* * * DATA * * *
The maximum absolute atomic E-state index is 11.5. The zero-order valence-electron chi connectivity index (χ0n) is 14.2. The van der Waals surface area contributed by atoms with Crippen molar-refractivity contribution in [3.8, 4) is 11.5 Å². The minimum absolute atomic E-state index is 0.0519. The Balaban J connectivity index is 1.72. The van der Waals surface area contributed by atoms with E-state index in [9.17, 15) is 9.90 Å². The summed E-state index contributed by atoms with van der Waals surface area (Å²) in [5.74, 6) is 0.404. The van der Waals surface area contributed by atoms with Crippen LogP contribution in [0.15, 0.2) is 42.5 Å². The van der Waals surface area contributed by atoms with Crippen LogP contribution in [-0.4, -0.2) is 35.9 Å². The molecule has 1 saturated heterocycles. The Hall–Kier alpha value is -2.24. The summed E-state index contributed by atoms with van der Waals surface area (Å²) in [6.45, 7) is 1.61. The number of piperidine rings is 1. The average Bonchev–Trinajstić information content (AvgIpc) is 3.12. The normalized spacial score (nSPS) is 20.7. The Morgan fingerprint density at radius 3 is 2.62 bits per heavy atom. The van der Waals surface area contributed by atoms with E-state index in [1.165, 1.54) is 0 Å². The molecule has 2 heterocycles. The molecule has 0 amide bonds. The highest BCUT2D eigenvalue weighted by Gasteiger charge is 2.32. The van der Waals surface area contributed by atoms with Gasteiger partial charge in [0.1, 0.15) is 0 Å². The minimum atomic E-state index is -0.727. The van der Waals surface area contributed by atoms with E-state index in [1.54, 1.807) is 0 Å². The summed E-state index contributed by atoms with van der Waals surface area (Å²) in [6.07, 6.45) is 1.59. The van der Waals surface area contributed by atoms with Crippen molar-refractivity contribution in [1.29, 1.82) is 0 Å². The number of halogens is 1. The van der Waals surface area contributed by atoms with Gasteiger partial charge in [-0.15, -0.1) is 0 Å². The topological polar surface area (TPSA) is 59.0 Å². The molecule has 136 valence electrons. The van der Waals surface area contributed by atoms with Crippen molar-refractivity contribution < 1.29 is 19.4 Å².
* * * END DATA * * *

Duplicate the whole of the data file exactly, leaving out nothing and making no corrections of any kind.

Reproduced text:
The maximum absolute atomic E-state index is 11.5. The zero-order valence-electron chi connectivity index (χ0n) is 14.2. The van der Waals surface area contributed by atoms with Crippen molar-refractivity contribution in [3.8, 4) is 11.5 Å². The minimum absolute atomic E-state index is 0.0519. The Balaban J connectivity index is 1.72. The van der Waals surface area contributed by atoms with E-state index in [9.17, 15) is 9.90 Å². The summed E-state index contributed by atoms with van der Waals surface area (Å²) in [5.74, 6) is 0.404. The van der Waals surface area contributed by atoms with Crippen LogP contribution in [0.15, 0.2) is 42.5 Å². The van der Waals surface area contributed by atoms with Crippen LogP contribution in [-0.4, -0.2) is 35.9 Å². The molecule has 1 saturated heterocycles. The Hall–Kier alpha value is -2.24. The summed E-state index contributed by atoms with van der Waals surface area (Å²) in [6.45, 7) is 1.61. The number of piperidine rings is 1. The average Bonchev–Trinajstić information content (AvgIpc) is 3.12. The normalized spacial score (nSPS) is 20.7. The Morgan fingerprint density at radius 3 is 2.62 bits per heavy atom. The van der Waals surface area contributed by atoms with E-state index in [1.165, 1.54) is 0 Å². The molecule has 2 heterocycles. The molecule has 0 amide bonds. The highest BCUT2D eigenvalue weighted by Gasteiger charge is 2.32. The van der Waals surface area contributed by atoms with Gasteiger partial charge in [0.1, 0.15) is 0 Å². The minimum atomic E-state index is -0.727. The van der Waals surface area contributed by atoms with E-state index in [1.54, 1.807) is 0 Å². The summed E-state index contributed by atoms with van der Waals surface area (Å²) in [6.07, 6.45) is 1.59. The van der Waals surface area contributed by atoms with Crippen molar-refractivity contribution in [1.29, 1.82) is 0 Å². The number of halogens is 1. The van der Waals surface area contributed by atoms with Gasteiger partial charge in [-0.15, -0.1) is 0 Å². The topological polar surface area (TPSA) is 59.0 Å². The molecule has 136 valence electrons. The van der Waals surface area contributed by atoms with Crippen molar-refractivity contribution < 1.29 is 19.4 Å².